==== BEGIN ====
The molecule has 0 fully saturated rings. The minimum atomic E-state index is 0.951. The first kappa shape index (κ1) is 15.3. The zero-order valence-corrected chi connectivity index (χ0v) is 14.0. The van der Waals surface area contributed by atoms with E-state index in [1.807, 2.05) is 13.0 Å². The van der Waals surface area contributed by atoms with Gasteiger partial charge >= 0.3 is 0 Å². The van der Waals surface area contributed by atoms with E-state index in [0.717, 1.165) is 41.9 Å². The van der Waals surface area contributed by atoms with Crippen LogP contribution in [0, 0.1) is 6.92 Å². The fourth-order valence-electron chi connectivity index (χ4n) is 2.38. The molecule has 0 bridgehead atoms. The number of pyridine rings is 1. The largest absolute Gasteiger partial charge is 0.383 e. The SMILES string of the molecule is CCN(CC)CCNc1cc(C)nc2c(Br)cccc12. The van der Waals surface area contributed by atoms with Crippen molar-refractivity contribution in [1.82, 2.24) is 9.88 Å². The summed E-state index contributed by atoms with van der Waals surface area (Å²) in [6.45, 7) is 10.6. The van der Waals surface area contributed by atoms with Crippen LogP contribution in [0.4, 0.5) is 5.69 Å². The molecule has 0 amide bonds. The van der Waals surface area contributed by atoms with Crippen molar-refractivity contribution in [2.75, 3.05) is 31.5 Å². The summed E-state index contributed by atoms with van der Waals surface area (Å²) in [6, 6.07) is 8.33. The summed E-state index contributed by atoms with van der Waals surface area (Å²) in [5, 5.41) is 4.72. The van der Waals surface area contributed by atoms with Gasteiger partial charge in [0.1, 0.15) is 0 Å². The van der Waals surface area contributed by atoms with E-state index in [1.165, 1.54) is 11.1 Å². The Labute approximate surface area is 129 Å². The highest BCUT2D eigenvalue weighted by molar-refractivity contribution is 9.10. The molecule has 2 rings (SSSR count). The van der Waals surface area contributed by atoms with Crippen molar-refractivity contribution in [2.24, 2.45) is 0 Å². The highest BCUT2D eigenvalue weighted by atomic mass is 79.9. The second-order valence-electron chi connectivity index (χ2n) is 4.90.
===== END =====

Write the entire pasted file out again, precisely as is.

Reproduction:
The molecule has 0 fully saturated rings. The minimum atomic E-state index is 0.951. The first kappa shape index (κ1) is 15.3. The zero-order valence-corrected chi connectivity index (χ0v) is 14.0. The van der Waals surface area contributed by atoms with E-state index in [1.807, 2.05) is 13.0 Å². The van der Waals surface area contributed by atoms with Gasteiger partial charge >= 0.3 is 0 Å². The van der Waals surface area contributed by atoms with E-state index in [0.717, 1.165) is 41.9 Å². The van der Waals surface area contributed by atoms with Crippen LogP contribution in [0, 0.1) is 6.92 Å². The fourth-order valence-electron chi connectivity index (χ4n) is 2.38. The molecule has 0 bridgehead atoms. The number of pyridine rings is 1. The largest absolute Gasteiger partial charge is 0.383 e. The SMILES string of the molecule is CCN(CC)CCNc1cc(C)nc2c(Br)cccc12. The van der Waals surface area contributed by atoms with Crippen molar-refractivity contribution in [1.82, 2.24) is 9.88 Å². The summed E-state index contributed by atoms with van der Waals surface area (Å²) in [6.45, 7) is 10.6. The van der Waals surface area contributed by atoms with Crippen LogP contribution in [0.4, 0.5) is 5.69 Å². The molecule has 0 amide bonds. The van der Waals surface area contributed by atoms with Crippen molar-refractivity contribution in [2.75, 3.05) is 31.5 Å². The summed E-state index contributed by atoms with van der Waals surface area (Å²) in [6, 6.07) is 8.33. The summed E-state index contributed by atoms with van der Waals surface area (Å²) in [5, 5.41) is 4.72. The van der Waals surface area contributed by atoms with Gasteiger partial charge in [0.1, 0.15) is 0 Å². The van der Waals surface area contributed by atoms with E-state index in [1.165, 1.54) is 11.1 Å². The Labute approximate surface area is 129 Å². The highest BCUT2D eigenvalue weighted by molar-refractivity contribution is 9.10. The molecule has 2 rings (SSSR count). The van der Waals surface area contributed by atoms with Crippen molar-refractivity contribution in [2.24, 2.45) is 0 Å². The highest BCUT2D eigenvalue weighted by atomic mass is 79.9. The second-order valence-electron chi connectivity index (χ2n) is 4.90.